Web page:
Ecological concern · Ethical living · Social justice

Further Adventures in Just Living: Fashion Revolution and Plastic Oceans

Do Something is the third and final section of the Who Made My Clothes course so here is my Fashion Revolution Pledge.

  1. Ask Who Made My Clothes? i.e. contact brands and ask them about their supply chains
  2. Buy fewer new clothes and purchase what I need not what I want. I have a ‘rest day’ coming up soon so am planning to peruse some of the local charity shops.
  3. Buy from ethical and fair trade brands. I have just found Monkee Genes and am looking forward to buying some – next time I need jeans!
  4. Sign petitions, such as this one from Labour Behind the Label, and email policy makers
  5. Spread the Fashion Revolution message (that’s what this blog is about!) Look at the easy-to-read Fashion Revolution white paper, follow them on Facebook and get involved with Fashion Revolution Day in 2018.


July was Plastic Free July. Hopefully you read an article in the press or on social media about the problem with plastic, particularly single use plastic. If you want to find out more, have a look at the Plastic Oceans Foundation’s website.

Or you can watch this episode of Octonauts featuring pelicans and plastic debris as Small Boy and I did this morning!


I’m making simple changes:

  • Saying no to plastic bags
  • Not buying bottled water
  • Switching to reusable sanitary protection – feel free to ask me if you want to know more about Mooncups and cloth sanitary pads!
  • Using a deodorant bar

Today a friend has given me some reusable nappies to try with Little Miss and I’ve ordered solid shampoo and conditioner. Hopefully, these will be successful!


Christian · Ethical living · Social justice

I know I’m not Kate Middleton but…

Initially my quest to live more justly was experimental, novel and fun. Changes were made, new items purchased and knowledge gained. Now though, I’m feeling a bit glum.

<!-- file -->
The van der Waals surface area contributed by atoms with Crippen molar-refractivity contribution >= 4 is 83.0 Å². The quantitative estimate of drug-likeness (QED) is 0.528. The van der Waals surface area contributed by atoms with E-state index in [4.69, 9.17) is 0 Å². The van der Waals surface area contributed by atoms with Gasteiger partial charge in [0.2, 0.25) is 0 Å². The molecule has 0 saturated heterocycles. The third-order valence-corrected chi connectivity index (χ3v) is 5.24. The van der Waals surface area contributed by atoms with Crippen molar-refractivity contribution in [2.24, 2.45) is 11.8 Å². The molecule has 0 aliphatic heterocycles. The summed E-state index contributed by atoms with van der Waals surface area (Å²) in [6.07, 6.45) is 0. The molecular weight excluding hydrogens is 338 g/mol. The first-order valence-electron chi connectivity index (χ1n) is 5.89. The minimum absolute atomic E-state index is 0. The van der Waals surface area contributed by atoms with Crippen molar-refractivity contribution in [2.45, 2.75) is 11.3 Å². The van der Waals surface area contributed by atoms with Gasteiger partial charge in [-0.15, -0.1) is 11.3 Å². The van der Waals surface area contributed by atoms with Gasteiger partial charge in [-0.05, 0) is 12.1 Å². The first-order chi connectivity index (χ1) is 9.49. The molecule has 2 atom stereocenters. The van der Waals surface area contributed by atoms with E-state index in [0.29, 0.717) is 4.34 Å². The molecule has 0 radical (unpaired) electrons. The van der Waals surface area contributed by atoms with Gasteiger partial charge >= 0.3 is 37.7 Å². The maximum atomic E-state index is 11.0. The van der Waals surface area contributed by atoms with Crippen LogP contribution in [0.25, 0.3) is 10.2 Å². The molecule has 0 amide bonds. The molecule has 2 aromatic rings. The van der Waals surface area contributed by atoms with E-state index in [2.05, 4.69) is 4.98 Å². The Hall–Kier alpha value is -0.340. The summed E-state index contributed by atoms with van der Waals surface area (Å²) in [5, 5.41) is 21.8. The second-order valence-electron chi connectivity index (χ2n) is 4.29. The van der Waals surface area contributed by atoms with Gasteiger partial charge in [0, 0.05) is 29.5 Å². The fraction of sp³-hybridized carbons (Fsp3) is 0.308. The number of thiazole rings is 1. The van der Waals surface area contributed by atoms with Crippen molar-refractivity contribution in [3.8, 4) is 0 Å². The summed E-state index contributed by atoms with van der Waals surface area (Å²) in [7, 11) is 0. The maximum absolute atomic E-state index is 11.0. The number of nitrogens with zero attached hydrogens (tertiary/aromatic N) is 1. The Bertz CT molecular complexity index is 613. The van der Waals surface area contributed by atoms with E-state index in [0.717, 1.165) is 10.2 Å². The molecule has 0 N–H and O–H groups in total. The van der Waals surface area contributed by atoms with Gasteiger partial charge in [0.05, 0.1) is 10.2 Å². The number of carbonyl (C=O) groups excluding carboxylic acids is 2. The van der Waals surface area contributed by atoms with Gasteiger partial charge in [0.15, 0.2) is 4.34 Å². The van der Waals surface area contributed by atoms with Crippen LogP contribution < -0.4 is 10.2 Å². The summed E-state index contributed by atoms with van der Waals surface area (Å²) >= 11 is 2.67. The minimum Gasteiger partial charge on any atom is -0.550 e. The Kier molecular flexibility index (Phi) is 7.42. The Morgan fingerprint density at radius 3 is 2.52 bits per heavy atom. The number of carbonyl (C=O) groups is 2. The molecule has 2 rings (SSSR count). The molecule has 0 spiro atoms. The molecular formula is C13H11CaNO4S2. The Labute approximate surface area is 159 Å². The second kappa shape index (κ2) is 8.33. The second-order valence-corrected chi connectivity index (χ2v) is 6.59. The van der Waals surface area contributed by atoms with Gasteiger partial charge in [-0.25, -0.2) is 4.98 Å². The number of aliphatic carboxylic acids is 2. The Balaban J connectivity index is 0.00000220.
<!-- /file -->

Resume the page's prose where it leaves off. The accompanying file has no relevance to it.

Turns out trying to live more ethically often involves a cost. Sometimes financial – buying the more sustainable or fairly-traded item is usually more expensive. Sometimes personal when my desires for the shiny and new are not sated.

I am surprised to discover how materialistic I really am. I like the endorphin kick I get from new purchases and I am looking forward to shortly unwrapping a large pile of birthday presents (hopefully all chosen from my carefully compiled wishlist).

I know I’m not Kate Middleton but I feel embarrassed that in a couple of recent Facebook photos I’m wearing the same ‘special occasion dress’.


Does this matter? Should it? Does it matter to you?

I find it hard to resist purchases for my children despite knowing their happiness is not dependent on having the latest toy.  Many of Little Miss and Small Boy’s playthings are from charity shops and some even used to belong to me or Mr Pilgrim. A sofa, blanket, chair and laundry basket can become a house or a boat or a train providing hours of entertainment, laughter and joy.

I’ve started reading L is for Lifestyle (another book by Ruth Valerio). Not a new purchase – we found it in a box of books under the bed! She quotes Richard Foster’s 10 principles for the outward expression of simplicity from the classic Celebration of Discipline.

FullSizeRender (23)I’m feeling challenged afresh as I look at the list:

  1. Buy things for their usefulness rather than their status
  2. Reject anything that is producing an addiction in you
  3. Develop a habit of giving things away
  4. Refuse to buy the latest gadget
  5. Learn to enjoy things without owning them
  6. Develop a deeper appreciation for the creation
  7. Look with scepticism at ‘buy now, pay later’ schemes
  8. Obey Jesus’ instructions about plain honest speech